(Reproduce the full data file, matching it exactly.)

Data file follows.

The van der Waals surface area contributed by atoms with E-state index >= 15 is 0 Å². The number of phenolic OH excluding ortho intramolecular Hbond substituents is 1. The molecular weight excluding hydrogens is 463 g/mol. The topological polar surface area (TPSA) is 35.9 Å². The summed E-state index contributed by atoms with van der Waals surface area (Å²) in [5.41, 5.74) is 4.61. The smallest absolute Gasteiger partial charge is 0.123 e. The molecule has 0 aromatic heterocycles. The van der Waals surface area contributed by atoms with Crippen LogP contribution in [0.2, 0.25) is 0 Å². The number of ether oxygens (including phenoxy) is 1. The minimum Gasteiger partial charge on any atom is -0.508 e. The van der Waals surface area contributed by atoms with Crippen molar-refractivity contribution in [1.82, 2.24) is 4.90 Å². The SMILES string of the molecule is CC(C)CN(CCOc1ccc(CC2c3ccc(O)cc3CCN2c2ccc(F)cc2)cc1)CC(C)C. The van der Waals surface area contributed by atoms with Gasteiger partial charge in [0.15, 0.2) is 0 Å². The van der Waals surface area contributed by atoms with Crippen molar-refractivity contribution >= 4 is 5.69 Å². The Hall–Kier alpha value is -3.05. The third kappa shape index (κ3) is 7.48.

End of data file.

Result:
The van der Waals surface area contributed by atoms with E-state index >= 15 is 0 Å². The number of phenolic OH excluding ortho intramolecular Hbond substituents is 1. The molecular weight excluding hydrogens is 463 g/mol. The topological polar surface area (TPSA) is 35.9 Å². The summed E-state index contributed by atoms with van der Waals surface area (Å²) in [5.41, 5.74) is 4.61. The smallest absolute Gasteiger partial charge is 0.123 e. The molecule has 0 aromatic heterocycles. The van der Waals surface area contributed by atoms with Crippen LogP contribution in [0.2, 0.25) is 0 Å². The number of ether oxygens (including phenoxy) is 1. The minimum Gasteiger partial charge on any atom is -0.508 e. The van der Waals surface area contributed by atoms with Crippen molar-refractivity contribution in [1.82, 2.24) is 4.90 Å². The SMILES string of the molecule is CC(C)CN(CCOc1ccc(CC2c3ccc(O)cc3CCN2c2ccc(F)cc2)cc1)CC(C)C. The van der Waals surface area contributed by atoms with Gasteiger partial charge in [0.15, 0.2) is 0 Å². The van der Waals surface area contributed by atoms with Crippen molar-refractivity contribution >= 4 is 5.69 Å². The Hall–Kier alpha value is -3.05. The third kappa shape index (κ3) is 7.48.